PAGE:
Leonce Picot's Down Under Deal
It appeared to be a perfect deal. Not only was the Down Under a successful restaurant, but it was an excellent investment for the handful of friends of Leonce Picot who backed him in what at the time was the most popular high-end restaurant in Fort Lauderdale. It also helped advance the careers of a number of people who were associated with it, including the young architect who designed it.
When Gold Coast magazine wrote about the Down Under in the 1970s, it wasn’t about the cuisine, which was excellent. It was about the deal, how well it had turned out for Picot, his investors and, ultimately, his loyal customers. What would seem to be a questionable location, almost hidden below the Intracoastal Waterway bridge at Oakland Park Boulevard, turned out, with the help of the name, to be an asset. It made Picot, who died at 86 on Aug. 24, seem to be a business genius.
Although the Down Under was the first of several successful restaurants (La Vieille Maison in Boca Raton and Casa Vecchia in Fort Lauderdale) owned by Picot, he was not a novice when he conceived his first venture in the late 1960s. He had grown up in Fort Lauderdale and had good business contacts, partly through his association with the Mai-Kai, which at the time was a hangout for a number of prominent business people. He was director of marketing for the restaurant, which had been successful since it opened in 1955. Picot had a good sense of what would make a winning formula.
His location was not his first choice. According to Dan Duckham, a young architect who was designing his first restaurant, Picot hoped to have a Las Olas Boulevard location. That was a logical choice, for in the ’60s there were not many restaurants on what today has become the leading entertainment venue in the area. But Oakland Park Boulevard was not a bad second option. Much of the town’s business was centered on Oakland Park and Commercial boulevards. Commercial was a particularly strong party drag. The late Jack Riker, a popular bartender known as “Turtle,” used to joke that he was working on a book called “How to see Commercial Boulevard on $1,000 a Day.”
Stan’s Lounge had shown that a waterfront location next to the Commercial Boulevard bridge was viable for a restaurant, but it still took a deft touch to make the Down Under the fast success that it was. Duckham created a beautiful design and Picot assembled a group of prominent backers. Part of the deal was free or discounted meals. His investors were there often, bringing friends. Then, as now, people attract people. As in the immortal words of Yogi Berra, “Nobody goes there anymore, it’s too crowded.”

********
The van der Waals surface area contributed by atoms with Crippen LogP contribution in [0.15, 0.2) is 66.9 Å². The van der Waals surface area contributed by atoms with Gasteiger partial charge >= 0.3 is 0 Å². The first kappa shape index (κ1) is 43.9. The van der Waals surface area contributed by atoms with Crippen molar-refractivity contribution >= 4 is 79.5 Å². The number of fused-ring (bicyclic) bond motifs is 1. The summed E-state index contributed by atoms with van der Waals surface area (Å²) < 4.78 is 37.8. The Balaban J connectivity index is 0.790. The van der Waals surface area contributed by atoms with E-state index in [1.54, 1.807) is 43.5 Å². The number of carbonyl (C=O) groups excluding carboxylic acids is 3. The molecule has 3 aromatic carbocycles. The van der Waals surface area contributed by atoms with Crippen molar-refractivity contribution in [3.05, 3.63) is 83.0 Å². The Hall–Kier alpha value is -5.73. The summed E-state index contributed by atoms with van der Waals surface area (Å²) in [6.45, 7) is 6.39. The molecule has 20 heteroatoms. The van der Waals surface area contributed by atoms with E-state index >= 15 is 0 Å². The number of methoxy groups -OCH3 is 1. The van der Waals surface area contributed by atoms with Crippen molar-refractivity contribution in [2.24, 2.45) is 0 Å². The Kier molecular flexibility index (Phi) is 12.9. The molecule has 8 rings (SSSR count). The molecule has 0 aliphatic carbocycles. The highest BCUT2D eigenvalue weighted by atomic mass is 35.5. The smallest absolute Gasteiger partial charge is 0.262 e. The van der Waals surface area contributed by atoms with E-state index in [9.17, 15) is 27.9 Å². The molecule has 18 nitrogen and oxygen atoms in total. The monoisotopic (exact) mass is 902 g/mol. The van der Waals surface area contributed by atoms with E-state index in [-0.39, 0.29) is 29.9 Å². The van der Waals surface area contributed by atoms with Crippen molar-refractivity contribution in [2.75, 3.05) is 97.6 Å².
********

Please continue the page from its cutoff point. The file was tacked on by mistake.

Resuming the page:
Within a few years most of the investors had been bought out at a substantial profit, a pleasant bonus to the fact that they had eaten well and often and generally had fun. Dan Duckham, who went on to design almost 80 restaurants, was one of them. He had converted part of his fee into stock. Duckham, now in his mid-80s and still working in Cashiers, North Carolina, recalls: “I quadrupled my money, and we got a $3,000 dividend each quarter—$12,000 a year. The restaurant was going great.”
Indeed it was, and it continued that way for years, lasting under Picot’s ownership from 1968 until 1996. The Sun-Sentinel’s Mike Mayo, who wrote Picot’s obituary a few weeks ago, caught the flavor of the restaurant at its peak. He quoted Picot’s daughter, Laura Picot Sayles, describing busy Fridays when regulars arrived for lunch and were often still at the bar as the dinner hour approached. That may be an understatement. It wasn’t just Fridays. Some weeks it was that busy almost every afternoon. With time it earned the award of an abbreviation—regulars called it the DU. It also inspired some levity. There was a joke about a new cemetery in Plantation to be called the Down Under West.
Smart as he was, not everything Leonce Picot did was brilliant business. A longtime friend was as good a customer as any restaurant could have. His office was close to the restaurant and he was one of those who often went to lunch and was still around at the dinner hour. I don’t know how much he spent a week, but there were days when he dropped $50 on me, for lunch and lubricants. These were 1970s dollars. He entertained customers there all the time. One night he had a spontaneous office party for an employee who was getting married in a few days. He sent a staffer to the bar to get a bottle of Champagne from the bartender. Now, that is technically illegal; a restaurant isn’t supposed to sell stuff for takeout, but it happens all the time, especially for such a steady patron.
Leonce wasn’t working that night, and the manager on duty saw the person leaving with a bottle. There was a confrontation. We don’t know what was said, and in those days nobody had a cell phone to record the incident. But the Champagne did not leave the restaurant, and when our friend arrived at his office the next morning, there was a message to call Mr. Picot before he came in the restaurant again. The conversation was apparently not pleasant, and our friend did not set foot in the place for about eight years. The man eventually did attend a function at the Down Under. When Picot saw him, he could not have been more cordial, the Champagne altercation all but forgotten. All’s well that ends well—to coin a phrase.